We had turkey chili for dinner. We finished dinner. We were sitting around the table talking. The youngest kid got bored with us and went to his room. He heard a “pop.” We didn’t hear a “pop,” because we were still talking. The lights went out.
We have had three power outages since we moved here. The first power outage was a result of Tropical Storm Irene, and began before we even moved in. We were delayed in our being able to move in, so that we had to stay in a hotel the first few days of school. It was a terrible way to start the school year. The school year has been rough, too, with nasty Spanish teachers and confrontational attendance ladies who sometimes require a note just because they are clueless. It’s all part of the long bad vacation.
Last time the power went out, it was because of a freakish snow storm in late October. This time, it was predicted to get down to about 7F overnight, as if in solidarity with the earlier, unusually cold weekend in October. Because we had heard the “pop,” the Relentless Troubleshooter called NYSEG to report the outage. They were confused. As it was, we turned out to be only one of two houses affected, the other being our landlords, in the garage apartment next door.
A crew was dispatched, and it was determined that someone in a car had smashed into the utility pole that serves our two houses. Man Landlord (who is eccentric) insisted that we contact the police. The Relentless Troubleshooter called the local police to inform them that someone had hit our utility pole and driven away. He was asked several tired and irritated questions like “Did the pole hit the house?” and “Did you see it?” before the crowning achievement of questions: “What do you want us to do about it?”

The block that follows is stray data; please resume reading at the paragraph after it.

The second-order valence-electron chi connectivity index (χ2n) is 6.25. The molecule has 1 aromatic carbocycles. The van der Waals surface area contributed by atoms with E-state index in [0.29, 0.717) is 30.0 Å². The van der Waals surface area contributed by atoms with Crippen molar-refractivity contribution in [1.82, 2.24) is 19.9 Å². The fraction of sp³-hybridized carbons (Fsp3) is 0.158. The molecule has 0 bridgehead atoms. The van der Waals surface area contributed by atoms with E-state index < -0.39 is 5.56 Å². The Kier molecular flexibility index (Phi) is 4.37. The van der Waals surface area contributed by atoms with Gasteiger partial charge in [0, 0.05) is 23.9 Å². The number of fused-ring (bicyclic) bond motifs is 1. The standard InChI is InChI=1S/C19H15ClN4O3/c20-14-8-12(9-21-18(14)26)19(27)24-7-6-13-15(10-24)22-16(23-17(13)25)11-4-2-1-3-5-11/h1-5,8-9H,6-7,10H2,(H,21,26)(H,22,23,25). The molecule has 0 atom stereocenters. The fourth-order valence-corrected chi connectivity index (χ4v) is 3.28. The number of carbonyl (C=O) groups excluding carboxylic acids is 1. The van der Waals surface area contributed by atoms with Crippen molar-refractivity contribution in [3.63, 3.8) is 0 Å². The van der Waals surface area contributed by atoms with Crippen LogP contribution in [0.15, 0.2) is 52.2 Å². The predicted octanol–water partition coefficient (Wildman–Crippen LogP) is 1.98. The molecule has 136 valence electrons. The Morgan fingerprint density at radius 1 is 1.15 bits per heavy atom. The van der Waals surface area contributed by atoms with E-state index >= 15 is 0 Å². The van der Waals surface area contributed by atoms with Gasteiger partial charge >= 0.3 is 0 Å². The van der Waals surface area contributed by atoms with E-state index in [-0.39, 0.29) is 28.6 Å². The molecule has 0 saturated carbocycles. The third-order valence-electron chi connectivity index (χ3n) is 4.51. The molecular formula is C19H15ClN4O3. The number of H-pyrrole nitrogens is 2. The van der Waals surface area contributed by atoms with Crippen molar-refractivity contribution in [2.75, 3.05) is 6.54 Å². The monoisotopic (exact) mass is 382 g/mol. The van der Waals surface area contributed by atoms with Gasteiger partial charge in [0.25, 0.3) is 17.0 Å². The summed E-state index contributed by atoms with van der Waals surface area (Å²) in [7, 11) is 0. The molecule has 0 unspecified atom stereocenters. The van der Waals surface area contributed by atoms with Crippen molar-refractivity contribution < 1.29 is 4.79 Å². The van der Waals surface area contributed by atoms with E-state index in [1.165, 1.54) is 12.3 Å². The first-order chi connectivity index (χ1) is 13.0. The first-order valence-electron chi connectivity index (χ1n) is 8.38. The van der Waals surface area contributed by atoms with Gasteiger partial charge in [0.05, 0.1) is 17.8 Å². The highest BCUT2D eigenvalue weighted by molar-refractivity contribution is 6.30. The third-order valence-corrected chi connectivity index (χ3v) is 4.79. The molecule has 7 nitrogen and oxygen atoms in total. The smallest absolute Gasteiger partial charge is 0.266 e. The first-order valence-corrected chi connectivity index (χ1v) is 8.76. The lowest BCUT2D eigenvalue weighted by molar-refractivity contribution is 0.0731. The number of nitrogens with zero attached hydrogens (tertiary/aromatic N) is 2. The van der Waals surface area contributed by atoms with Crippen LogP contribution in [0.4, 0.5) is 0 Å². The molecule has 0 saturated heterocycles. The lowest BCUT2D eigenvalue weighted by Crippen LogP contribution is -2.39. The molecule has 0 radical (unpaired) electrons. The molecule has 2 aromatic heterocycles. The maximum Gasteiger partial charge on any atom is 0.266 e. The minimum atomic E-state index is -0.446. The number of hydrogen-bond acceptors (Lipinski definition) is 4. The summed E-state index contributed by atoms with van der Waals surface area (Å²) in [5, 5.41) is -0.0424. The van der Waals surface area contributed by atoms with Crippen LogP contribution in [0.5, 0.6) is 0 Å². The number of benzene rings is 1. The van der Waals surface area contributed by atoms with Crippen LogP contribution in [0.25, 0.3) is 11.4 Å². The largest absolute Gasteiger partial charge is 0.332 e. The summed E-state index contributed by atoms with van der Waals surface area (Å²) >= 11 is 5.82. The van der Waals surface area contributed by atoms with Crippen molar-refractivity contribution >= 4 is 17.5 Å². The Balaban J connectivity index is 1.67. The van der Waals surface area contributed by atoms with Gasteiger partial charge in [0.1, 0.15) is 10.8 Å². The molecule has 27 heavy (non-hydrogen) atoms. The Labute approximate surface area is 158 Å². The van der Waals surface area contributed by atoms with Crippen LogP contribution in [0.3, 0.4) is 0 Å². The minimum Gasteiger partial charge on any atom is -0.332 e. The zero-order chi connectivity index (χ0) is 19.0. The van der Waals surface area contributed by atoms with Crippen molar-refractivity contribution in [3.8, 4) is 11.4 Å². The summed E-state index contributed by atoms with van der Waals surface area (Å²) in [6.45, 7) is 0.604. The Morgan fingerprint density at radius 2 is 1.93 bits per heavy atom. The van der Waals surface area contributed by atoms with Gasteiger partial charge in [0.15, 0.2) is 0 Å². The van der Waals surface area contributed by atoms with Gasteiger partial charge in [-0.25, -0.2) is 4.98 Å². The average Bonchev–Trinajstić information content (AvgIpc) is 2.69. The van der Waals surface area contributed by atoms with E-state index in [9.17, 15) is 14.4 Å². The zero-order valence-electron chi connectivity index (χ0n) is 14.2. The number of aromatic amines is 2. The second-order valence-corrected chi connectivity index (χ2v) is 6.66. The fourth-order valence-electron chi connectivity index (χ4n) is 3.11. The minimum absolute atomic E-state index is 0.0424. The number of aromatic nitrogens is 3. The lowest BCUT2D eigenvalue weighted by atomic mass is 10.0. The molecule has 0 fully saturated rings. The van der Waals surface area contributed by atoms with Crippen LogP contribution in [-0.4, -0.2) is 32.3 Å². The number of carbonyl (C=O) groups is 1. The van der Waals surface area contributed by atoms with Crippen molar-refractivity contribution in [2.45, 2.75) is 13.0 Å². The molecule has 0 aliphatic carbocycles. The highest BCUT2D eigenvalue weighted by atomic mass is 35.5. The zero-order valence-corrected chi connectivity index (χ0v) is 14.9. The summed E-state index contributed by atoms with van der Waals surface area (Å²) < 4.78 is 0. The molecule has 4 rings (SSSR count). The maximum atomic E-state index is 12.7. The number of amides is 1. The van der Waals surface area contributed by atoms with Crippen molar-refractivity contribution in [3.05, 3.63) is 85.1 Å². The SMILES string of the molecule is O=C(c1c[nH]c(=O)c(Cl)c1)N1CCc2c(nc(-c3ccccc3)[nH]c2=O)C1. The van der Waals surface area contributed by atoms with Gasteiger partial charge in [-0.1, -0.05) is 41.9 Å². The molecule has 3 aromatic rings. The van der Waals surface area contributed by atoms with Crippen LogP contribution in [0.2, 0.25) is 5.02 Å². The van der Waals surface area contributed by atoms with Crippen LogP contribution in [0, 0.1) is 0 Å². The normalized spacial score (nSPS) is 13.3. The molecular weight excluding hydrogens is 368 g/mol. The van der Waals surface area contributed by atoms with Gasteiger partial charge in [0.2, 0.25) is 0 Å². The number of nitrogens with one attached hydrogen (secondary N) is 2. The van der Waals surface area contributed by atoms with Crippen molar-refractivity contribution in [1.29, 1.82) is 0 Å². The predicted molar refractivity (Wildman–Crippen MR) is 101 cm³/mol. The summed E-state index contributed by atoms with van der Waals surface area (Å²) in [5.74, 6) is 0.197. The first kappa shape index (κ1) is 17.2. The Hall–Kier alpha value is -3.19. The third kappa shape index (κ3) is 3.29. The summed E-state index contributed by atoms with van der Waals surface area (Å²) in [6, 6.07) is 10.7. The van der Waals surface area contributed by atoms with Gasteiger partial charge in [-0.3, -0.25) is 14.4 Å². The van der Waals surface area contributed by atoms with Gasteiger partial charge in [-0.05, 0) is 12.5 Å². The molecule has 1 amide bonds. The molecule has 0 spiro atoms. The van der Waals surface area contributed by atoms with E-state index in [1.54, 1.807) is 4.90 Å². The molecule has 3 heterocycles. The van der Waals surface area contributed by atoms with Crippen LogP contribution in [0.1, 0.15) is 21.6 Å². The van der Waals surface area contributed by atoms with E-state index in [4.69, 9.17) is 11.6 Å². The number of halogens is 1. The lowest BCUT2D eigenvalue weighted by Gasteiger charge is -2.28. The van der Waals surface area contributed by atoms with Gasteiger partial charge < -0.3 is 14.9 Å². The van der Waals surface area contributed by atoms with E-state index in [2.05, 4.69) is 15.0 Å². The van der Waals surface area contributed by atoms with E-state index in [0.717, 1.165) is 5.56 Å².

We were told that a North Salem policeofficer would come and have a look, but we never saw him.
Overnight, it was very, very cold, and the Relentless Troubleshooter kept the fires going in all three woodstoves. We put the food that needed to stay frozen outside. By morning the power was restored and a new pole had been installed at the top of the driveway. As of this writing, a little over two weeks later, the old pole had not been removed yet. The Relentless Troubleshooter and other interested parties went up to make an inspection, and concluded that a small, red car with bald tires had done it (based on tracks in the mud, paint on the pole, and broken bits on the ground). That a small car could drive away after breaking a utility pole surprises me. The Man Landlord (who is eccentric) believes that the addition of a new house nearby has changed how the road looks on the curve, and while he hates the look of a big yellow arrow sign, he believes a big yellow arrow sign might be in order.
When I was in elementary school, my father, who hated speeders who drove too fast through Davis Place, got elected to the board of neighborhood trustees. He pushed the effort for speed bumps to be installed, in addition to having the gates to the minor streets of the subdivision closed on alternate weeks. One speed bump was added right in front of our house.
I think the reason he wanted people to slow down on Davis Drive was that he liked to play catch with my brother. Dad would stand on the island in front of our house and my brother would stand in our yard. People came barreling down the street between them. What he did not realize until the speed bump was added was that now there was the sound of braking, followed by the ker-thump, ker-thump of the car going over the speed bump, and then the acceleration away. Now it was much noisier, cars lingered longer, and it was not an improvement.
Today, there do not seem to be speed bumps in Davis Place anymore. At least, there were none the last time I was there.